Two of Lincoln Students’ Union’s leading figures have publicly endorsed Labour and Gillian Merron ahead of the general election on May 6th – despite her failing to sign up for the NUS’ Vote for Students campaign.
Dan Derricott, the SU’s vice-president for academic affairs elect, and Chris Charnley, SU president, have both announced their support of the Labour party and that they will be voting for Merron on May 6th. The pair will also be doorstep campaigning around Lincoln with Merron.
This is not the SU endorsing Merron, as a Union must remain impartial according to NUS rules. Both officers are operating in a personal capacity. However, as prominent figureheads within the Union, there are concerns that it will appear as an endorsement of Labour and Merron by the institution. This could even lead to a link between the university and Merron’s campaign, as the SU is directly funded by it.
The SU has heavily promoted the Vote for Students campaign, where PPCs up and down the country have signed to promise they will oppose any increase in tuition fees if elected. Gillian Merron has refused to sign up to the campaign, saying “a rise in student fees is not a foregone conclusion and that it “would be wrong for any of us to pre-empt the findings of [the forthcoming] independent review.”
Charnley declared on his Twitter account: “[Charnley] strongly believes @gillianmerron is the best candidate for Lincoln. Great values, the right attitude and a strong voice! #votelabour”.
Derricott has written on his blog: “For some time now I have been trying to align myself to a political party, taking note of their policies, messages and of course, the leaders’ debates.
“It is with pride that I joined a political party yesterday, The Labour Party and I would like to explain to you why I did that and why, on Thursday, I will be voting Labour and in Lincoln for Gillian Merron.”
He also had strong words for Lincoln’s Tory candidate, Karl McCartney: “The race between Gillian Merron (Lab), Karl McCartney (Con) and Reg Shore (Lib) – whilst Reg Shore is a nice guy, a teacher and local council leader, I don’t see him fighting for us in Westminster.
“So that leaves Gillian and Karl, which makes it simple for me – Gillan Merron, trade unionist from a council estate in Dagenham and first in the family to go to university or Karl McCartney, upper class toff with interests in business over people and not willing to turn up to debates on key issues such as the environment.”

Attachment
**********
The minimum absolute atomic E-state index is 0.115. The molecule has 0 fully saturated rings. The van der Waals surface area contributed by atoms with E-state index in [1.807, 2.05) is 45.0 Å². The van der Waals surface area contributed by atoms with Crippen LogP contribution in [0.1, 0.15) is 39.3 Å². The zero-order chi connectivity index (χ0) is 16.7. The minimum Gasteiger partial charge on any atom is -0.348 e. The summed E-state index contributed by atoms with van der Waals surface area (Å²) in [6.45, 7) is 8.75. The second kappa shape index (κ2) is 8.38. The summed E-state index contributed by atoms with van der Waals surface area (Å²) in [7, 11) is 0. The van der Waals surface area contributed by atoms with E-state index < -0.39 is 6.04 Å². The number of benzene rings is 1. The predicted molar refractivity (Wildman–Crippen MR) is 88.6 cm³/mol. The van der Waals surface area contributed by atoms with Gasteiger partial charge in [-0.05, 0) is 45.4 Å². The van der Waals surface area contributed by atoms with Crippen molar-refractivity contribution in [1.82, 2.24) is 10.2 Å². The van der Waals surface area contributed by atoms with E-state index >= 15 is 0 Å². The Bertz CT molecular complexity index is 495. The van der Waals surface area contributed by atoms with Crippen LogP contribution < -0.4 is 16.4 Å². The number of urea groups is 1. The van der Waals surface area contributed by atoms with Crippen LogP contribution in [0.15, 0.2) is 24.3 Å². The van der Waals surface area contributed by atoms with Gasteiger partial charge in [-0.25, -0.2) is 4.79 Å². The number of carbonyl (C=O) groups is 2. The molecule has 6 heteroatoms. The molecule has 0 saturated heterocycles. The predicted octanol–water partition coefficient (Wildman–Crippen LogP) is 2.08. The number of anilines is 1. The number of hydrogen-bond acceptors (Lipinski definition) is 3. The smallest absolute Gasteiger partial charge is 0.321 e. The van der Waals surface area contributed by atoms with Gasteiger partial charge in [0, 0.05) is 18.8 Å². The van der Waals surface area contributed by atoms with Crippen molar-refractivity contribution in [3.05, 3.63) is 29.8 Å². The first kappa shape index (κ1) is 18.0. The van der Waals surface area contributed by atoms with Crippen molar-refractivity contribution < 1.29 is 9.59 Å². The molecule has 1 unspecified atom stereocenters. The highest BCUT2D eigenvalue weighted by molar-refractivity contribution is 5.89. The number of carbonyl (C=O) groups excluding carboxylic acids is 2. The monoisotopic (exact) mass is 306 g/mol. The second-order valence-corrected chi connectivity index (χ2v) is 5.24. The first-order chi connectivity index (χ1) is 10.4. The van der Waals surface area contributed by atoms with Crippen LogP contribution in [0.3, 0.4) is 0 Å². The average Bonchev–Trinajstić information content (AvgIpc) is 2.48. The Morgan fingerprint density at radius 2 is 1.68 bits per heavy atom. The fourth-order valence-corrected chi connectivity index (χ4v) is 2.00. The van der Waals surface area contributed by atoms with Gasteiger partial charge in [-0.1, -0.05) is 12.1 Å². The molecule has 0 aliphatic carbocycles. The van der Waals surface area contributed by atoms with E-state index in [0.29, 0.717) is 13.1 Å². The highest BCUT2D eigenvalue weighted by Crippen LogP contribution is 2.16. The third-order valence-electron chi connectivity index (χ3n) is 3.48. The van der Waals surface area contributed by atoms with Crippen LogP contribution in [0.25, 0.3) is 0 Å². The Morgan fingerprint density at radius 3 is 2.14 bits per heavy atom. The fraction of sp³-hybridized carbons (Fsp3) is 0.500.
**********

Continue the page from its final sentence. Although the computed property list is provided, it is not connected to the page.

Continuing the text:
The pejorative tone against Karl McCartney could harm chances of a functioning relationship between him the SU, should he be elected as Lincoln’s MP.
Merron has courted controversy for her voting decisions during her 13 years as Lincoln’s MP. Having rebelled against her government just nine times in 3,063 votes since being elected in 1997, she has been criticised as careerist.
She voted for the Iraq invasion, which was declared a “supreme international crime” by Robert Jackson, the American
prosecutor at the Nuremberg tribunals. Merron also voted to introduce ID cards, control orders, and the draconian 90 day terror laws, among other controversial bills.
Reg Shore, the only member of Lincoln’s main-three PPCs to sign the Vote for Students pledge, said: “I do feel that it is inappropriate for student leaders to effectively ‘advise’ others how to vote by declaring in this way.”
He added: “[Merron] is also a member of a party who will increase tuition fees instead of getting rid of them as we propose.”
In response to Derricott’s claim that he couldn’t see Shore “fighting for us in Westminster”, Shore said: “[He] clearly [is] not taking in to account my effectiveness as a community leader which has brought far more to Lincolnshire than Gillian will ever bring.”
Derricott and Charnley issued a joint response: “While the Union must legally remain impartial during elections, individual officers retain the right to personally express preference and align themselves as they see fit.
“Rather than simply preaching about the importance of democracy, we prefer to also engage in the process and have no problem sharing our support for a party whose policies are based on fairness for all.”
Karl McCartney is yet to respond to The Linc‘s requests for comment.